Square bicycle sale. Ghost bikes. Heath burn-off.

10 Jun

Cars for sale (not at a used-car dealers on an old World War 2 bomb site) parked on the street, have been common in England for several decades now. With a sign in the window showing price, MOT status, and a phone number to call, they appear to be legal.

But a gents bicycle, chained to a cycle stand with a similar sign taped on the cross-bar, outside W H Smiths in Bournemouth Square today, was a new one to me! One year old, £100. Not a bad-looking bike, but for £70 you can buy new (admittedly with cheap and soft driving parts) from the big stores.

I trust the bike will be removed for the hours of darkness. The one thin chain, round one bar, is not going to stop the front wheel and the saddle from being taken the first night. The back wheel will take a little longer. That’s if the wheels are not stomped into a twist.

In a now-deleted WordPress blog, my digest, I processed a story from LA metroblogs about Ilya Pankin, a cyclist killed by a van at the intersection of Santa Monica and Wilshire boulevards about four years ago.

A memorial organised by Midnite Riders with Sean Bonner, was held at the intersection next to a bicycle painted white, a “ghost bike”, at the fountain which you can see if you zoom down on Google Earth (the fountain, not the ghost bike).

Only the second ghost bike I have heard of has been sited on the Wareham by-pass, where Robert Jefferies was fatally knocked from his machine by an 18-year-old driver. Robert’s sister-in-law wrote to the Bournemouth Daily Echo, mentioning this, and reporting a memorial cycle ride from Sandbanks to Swanage by Poole Wheelers.

She is from Park Grove (where my Dad went to primary school 100 years ago) in York. He cycled all his life. My four siblings and I had bicycles too. My mother rarely used hers, having asthma. York was known to be second only to Oxford in the numbers of bicycles per the population.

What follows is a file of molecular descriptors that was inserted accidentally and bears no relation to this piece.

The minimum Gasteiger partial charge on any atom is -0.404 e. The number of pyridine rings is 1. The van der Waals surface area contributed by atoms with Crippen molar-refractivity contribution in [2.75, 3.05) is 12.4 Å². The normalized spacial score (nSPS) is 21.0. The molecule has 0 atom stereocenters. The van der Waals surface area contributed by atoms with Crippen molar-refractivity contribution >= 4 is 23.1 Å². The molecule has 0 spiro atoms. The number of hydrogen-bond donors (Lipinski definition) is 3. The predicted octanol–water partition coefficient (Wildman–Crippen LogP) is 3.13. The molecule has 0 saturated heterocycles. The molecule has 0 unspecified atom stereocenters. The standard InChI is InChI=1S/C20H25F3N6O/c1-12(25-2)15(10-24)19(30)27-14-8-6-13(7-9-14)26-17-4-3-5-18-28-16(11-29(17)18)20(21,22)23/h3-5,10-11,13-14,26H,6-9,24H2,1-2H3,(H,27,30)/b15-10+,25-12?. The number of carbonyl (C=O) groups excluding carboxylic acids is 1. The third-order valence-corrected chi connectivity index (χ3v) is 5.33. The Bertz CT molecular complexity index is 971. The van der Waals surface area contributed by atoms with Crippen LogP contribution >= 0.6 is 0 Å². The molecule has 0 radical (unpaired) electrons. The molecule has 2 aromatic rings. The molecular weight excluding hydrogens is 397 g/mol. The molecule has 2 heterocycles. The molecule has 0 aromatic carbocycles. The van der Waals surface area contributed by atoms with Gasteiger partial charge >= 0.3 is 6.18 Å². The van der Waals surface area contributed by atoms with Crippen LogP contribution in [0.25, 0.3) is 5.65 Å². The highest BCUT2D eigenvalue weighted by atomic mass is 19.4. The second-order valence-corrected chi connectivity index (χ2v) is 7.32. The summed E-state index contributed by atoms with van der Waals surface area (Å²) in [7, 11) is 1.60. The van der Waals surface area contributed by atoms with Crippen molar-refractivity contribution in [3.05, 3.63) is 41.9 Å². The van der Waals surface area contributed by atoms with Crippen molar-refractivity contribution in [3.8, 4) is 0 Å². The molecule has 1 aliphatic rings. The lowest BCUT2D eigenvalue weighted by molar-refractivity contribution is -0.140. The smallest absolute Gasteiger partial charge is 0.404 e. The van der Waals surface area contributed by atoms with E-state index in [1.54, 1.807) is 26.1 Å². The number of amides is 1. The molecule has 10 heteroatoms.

Are today’s kids, grown into car-drivers, less inclined to accept the right of cyclists to share the road? I have no data. The shops are well stocked with wheels for children, from tiny tots right on through to teenagers. So it is a minority of young adults who never rode a bicycle.

There are way more cars. Mass car ownership started with the Ford Popular in the mid 1950s, and the Standard 8, the Morris Minor, and the Austin A40. But most car drivers are safe with cyclists. A few on leisure rides carry bikes on racks for off-road excursions.

I always used to take full part in the waving on (after you, mate) when I cycled (up until 15 months ago). But in society in general there are always a few, either brutalised in babyhood, or born genetically throw-back cavemen) who mess it up for the rest of us.

One last thing in today’s diary piece: there was the biggest heath-land fire for years outside Broadstone, in the greater built-up area centered upon Bournemouth. No doubt thousands of tiny lizards retreated into crevices, some to survive for breeding up the population levels again.

No doubt the roots of allegedly rare and important orchids (tatty little blue flowers) survived to grow again at the first rain. No doubt gorse and bracken are glad of a clear-out of grotty old material ready for bursting forth uselessly again.

If these areas of land, useless for both arable and also most grazing purposes, is not built up with streets of houses and their tidy gardens, they continue the cycle of grow and burn off, with or without the help of wild juvenile male arsonists.

Only local newspapers and conservation activists benefit. The papers get to write sensationally-illustated stories. And the conners get to feel righteous.  


One Response to “Square bicycle sale. Ghost bikes. Heath burn-off.”

  1. Vincent June 10, 2011 at 7:30 pm #

    There are of course certain plants that can ONLY propagate when there’s a forest fire. And forest fires were around LONG before smokers. Lightning, mostly. (Although I suppose a white, curved piece of rock COULD start one – but it’d be a helluva fluke!)

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